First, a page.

Credit Outlook: Spreads Still Have Room to Tighten
Credit spreads are still relatively wide compared to long-term averages and our expectations for further credit metric improvements.
Credit spreads tightened significantly throughout the third quarter, but we think spreads have further room to tighten on a long-term basis compared with historical averages. While it currently appears that most companies should be able to meet third-quarter earnings guidance, we expect the pace of credit improvement and earnings growth will slow in the fourth quarter as the easy year-over-year comparisons become harder.
The bond market benefited from fading concerns regarding the solvency of several European sovereign issuers and related stress on the European banking system in the third quarter. Credit metrics for corporate issuers generally continued to improve due to a combination of easy year-over-year comparisons, which resulted in declining leverage metrics, and a moderate inventory-led economic rebound. The new issue market was especially active as issuers took advantage of relatively tight credit spreads and near all-time low interest rates.
Fixed-income managers welcomed the abundance of new supply as investors rebalanced their investment portfolios in favor of fixed-income products over equity. Year to date through the end of August, fixed-income mutual funds experienced almost $200 billion of inflows compared with more than $23 billion of outflows from equity funds.
Credit spreads tightened through the third quarter, and at +160 are at the midpoint of the trading range for the year. The Morningstar Corporate Bond Index was as tight as +130 in April during the height of the inventory-led economic recovery and widened to +190 in June at the peak of European sovereign credit crisis.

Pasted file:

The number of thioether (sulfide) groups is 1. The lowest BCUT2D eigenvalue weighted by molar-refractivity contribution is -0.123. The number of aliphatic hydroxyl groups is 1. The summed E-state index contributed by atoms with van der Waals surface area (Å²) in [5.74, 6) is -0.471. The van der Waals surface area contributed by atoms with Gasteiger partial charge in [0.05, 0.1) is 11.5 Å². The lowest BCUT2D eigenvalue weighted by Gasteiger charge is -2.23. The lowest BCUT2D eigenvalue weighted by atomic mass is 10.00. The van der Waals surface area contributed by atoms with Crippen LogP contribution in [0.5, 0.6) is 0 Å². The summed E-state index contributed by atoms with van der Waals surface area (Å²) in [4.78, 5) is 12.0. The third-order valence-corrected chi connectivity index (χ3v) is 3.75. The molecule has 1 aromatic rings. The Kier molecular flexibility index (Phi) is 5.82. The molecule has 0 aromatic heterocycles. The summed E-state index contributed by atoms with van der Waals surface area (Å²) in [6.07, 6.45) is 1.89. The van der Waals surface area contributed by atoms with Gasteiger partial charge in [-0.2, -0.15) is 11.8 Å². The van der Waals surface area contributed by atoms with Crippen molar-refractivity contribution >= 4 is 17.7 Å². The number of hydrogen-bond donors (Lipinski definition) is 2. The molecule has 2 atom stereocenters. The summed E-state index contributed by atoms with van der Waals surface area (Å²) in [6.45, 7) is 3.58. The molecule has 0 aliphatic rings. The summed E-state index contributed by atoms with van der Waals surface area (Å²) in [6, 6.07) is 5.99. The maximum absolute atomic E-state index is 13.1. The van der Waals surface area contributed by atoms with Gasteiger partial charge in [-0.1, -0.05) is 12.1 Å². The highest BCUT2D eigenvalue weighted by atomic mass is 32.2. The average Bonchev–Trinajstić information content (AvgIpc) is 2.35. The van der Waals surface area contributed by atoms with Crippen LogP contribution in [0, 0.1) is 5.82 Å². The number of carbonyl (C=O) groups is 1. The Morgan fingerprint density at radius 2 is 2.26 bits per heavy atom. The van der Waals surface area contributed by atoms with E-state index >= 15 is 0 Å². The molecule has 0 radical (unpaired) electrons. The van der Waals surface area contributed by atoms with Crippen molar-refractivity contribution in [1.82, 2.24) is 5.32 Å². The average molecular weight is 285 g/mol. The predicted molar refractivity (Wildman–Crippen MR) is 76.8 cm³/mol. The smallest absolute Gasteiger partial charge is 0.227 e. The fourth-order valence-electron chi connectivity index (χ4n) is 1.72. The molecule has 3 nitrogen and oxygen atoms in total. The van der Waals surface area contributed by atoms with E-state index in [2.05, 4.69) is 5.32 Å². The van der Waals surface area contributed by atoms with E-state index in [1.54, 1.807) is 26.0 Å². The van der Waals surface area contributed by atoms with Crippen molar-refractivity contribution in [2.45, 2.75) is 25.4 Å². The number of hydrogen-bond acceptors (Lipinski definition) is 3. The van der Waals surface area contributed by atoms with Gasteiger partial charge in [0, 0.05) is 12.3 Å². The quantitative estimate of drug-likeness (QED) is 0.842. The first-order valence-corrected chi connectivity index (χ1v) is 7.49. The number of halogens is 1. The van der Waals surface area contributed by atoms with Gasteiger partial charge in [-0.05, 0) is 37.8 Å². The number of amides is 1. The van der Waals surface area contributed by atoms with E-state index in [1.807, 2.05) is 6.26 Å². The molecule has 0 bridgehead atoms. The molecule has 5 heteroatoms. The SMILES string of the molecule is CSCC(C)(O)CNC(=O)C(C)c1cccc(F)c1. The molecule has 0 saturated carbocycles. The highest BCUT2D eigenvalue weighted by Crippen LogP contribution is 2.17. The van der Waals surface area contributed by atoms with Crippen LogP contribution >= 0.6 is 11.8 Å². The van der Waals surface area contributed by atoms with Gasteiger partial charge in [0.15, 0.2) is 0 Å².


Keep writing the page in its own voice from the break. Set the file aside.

The European crisis was in full swing as the quarter began, as investors finally grasped the full consequences of sovereign credit deterioration and the potential impact on European banks' balance sheets if a sovereign issuer were to default. These concerns eased as the ECB and IMF cobbled together a financing package to temporarily fund countries that were unable to access the public debt markets. Worries were further alleviated after European banks disclosed the results of their stress tests. For all of its faults, the stress test results revealed the banks' resilience to further significant credit deterioration in a downside scenario if the Eurozone economy were to weaken further.
Over a longer-term perspective, credit spreads still appear to be cheap compared with historical averages. For example, the Merrill Lynch Corporate Bond Master Index is currently +184. While this index gapped out to over +600 during the heart of the credit crisis when the credit markets were effectively shut down, over the past 10 years the peak had been approximately +250 during the 2002 recession. By October 2003, the index had tightened back to +100 where it stayed in a relatively narrow trading range until July 2007, when the first tremors of the credit crisis were beginning.